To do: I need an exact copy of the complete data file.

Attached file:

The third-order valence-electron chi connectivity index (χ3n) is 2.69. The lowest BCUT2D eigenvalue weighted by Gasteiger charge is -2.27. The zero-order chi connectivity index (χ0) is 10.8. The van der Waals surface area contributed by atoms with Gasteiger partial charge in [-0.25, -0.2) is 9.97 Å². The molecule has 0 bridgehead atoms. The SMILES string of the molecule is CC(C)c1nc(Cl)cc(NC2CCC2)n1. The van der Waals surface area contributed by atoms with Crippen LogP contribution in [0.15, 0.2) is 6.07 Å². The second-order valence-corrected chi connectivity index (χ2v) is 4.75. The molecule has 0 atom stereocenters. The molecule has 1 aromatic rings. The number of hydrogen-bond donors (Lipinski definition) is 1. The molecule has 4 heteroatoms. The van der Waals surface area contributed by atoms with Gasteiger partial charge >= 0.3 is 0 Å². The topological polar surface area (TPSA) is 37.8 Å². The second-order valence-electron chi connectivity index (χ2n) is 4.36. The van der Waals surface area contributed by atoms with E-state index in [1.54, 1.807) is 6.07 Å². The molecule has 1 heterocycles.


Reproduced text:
The third-order valence-electron chi connectivity index (χ3n) is 2.69. The lowest BCUT2D eigenvalue weighted by Gasteiger charge is -2.27. The zero-order chi connectivity index (χ0) is 10.8. The van der Waals surface area contributed by atoms with Gasteiger partial charge in [-0.25, -0.2) is 9.97 Å². The molecule has 0 bridgehead atoms. The SMILES string of the molecule is CC(C)c1nc(Cl)cc(NC2CCC2)n1. The van der Waals surface area contributed by atoms with Crippen LogP contribution in [0.15, 0.2) is 6.07 Å². The second-order valence-corrected chi connectivity index (χ2v) is 4.75. The molecule has 0 atom stereocenters. The molecule has 1 aromatic rings. The number of hydrogen-bond donors (Lipinski definition) is 1. The molecule has 4 heteroatoms. The van der Waals surface area contributed by atoms with Gasteiger partial charge >= 0.3 is 0 Å². The topological polar surface area (TPSA) is 37.8 Å². The second-order valence-electron chi connectivity index (χ2n) is 4.36. The van der Waals surface area contributed by atoms with E-state index in [1.54, 1.807) is 6.07 Å². The molecule has 1 heterocycles.